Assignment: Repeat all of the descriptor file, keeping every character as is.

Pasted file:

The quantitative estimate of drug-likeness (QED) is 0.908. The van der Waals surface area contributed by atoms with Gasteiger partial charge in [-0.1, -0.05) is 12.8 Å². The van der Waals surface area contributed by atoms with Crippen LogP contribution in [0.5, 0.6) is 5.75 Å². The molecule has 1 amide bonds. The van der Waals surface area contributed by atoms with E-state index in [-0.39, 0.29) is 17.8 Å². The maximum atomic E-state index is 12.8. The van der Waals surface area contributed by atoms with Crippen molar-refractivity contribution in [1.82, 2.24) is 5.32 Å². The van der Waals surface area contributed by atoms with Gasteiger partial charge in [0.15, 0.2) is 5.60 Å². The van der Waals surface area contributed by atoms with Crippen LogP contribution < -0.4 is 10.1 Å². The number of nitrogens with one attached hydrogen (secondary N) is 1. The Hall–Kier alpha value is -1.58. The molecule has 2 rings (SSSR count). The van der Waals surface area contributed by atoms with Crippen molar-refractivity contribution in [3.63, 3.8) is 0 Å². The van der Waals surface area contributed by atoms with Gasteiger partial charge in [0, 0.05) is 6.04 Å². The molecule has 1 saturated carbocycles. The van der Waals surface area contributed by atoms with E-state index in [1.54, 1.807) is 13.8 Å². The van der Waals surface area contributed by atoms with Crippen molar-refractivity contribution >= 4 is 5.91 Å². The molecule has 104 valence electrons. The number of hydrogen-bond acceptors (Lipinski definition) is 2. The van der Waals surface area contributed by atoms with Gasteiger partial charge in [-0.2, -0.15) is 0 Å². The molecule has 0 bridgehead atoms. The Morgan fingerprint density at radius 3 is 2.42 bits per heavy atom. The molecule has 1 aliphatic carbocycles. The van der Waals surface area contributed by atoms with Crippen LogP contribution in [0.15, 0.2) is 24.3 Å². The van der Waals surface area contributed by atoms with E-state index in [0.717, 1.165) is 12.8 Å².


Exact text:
The quantitative estimate of drug-likeness (QED) is 0.908. The van der Waals surface area contributed by atoms with Gasteiger partial charge in [-0.1, -0.05) is 12.8 Å². The van der Waals surface area contributed by atoms with Crippen LogP contribution in [0.5, 0.6) is 5.75 Å². The molecule has 1 amide bonds. The van der Waals surface area contributed by atoms with E-state index in [-0.39, 0.29) is 17.8 Å². The maximum atomic E-state index is 12.8. The van der Waals surface area contributed by atoms with Crippen molar-refractivity contribution in [1.82, 2.24) is 5.32 Å². The van der Waals surface area contributed by atoms with Gasteiger partial charge in [0.15, 0.2) is 5.60 Å². The van der Waals surface area contributed by atoms with Crippen LogP contribution < -0.4 is 10.1 Å². The number of nitrogens with one attached hydrogen (secondary N) is 1. The Hall–Kier alpha value is -1.58. The molecule has 2 rings (SSSR count). The van der Waals surface area contributed by atoms with Crippen molar-refractivity contribution in [3.63, 3.8) is 0 Å². The van der Waals surface area contributed by atoms with Gasteiger partial charge in [0, 0.05) is 6.04 Å². The molecule has 1 saturated carbocycles. The van der Waals surface area contributed by atoms with E-state index in [1.54, 1.807) is 13.8 Å². The van der Waals surface area contributed by atoms with Crippen molar-refractivity contribution >= 4 is 5.91 Å². The molecule has 104 valence electrons. The number of hydrogen-bond acceptors (Lipinski definition) is 2. The van der Waals surface area contributed by atoms with Gasteiger partial charge in [-0.2, -0.15) is 0 Å². The molecule has 0 bridgehead atoms. The Morgan fingerprint density at radius 3 is 2.42 bits per heavy atom. The molecule has 1 aliphatic carbocycles. The van der Waals surface area contributed by atoms with Crippen LogP contribution in [0.15, 0.2) is 24.3 Å². The van der Waals surface area contributed by atoms with E-state index in [0.717, 1.165) is 12.8 Å².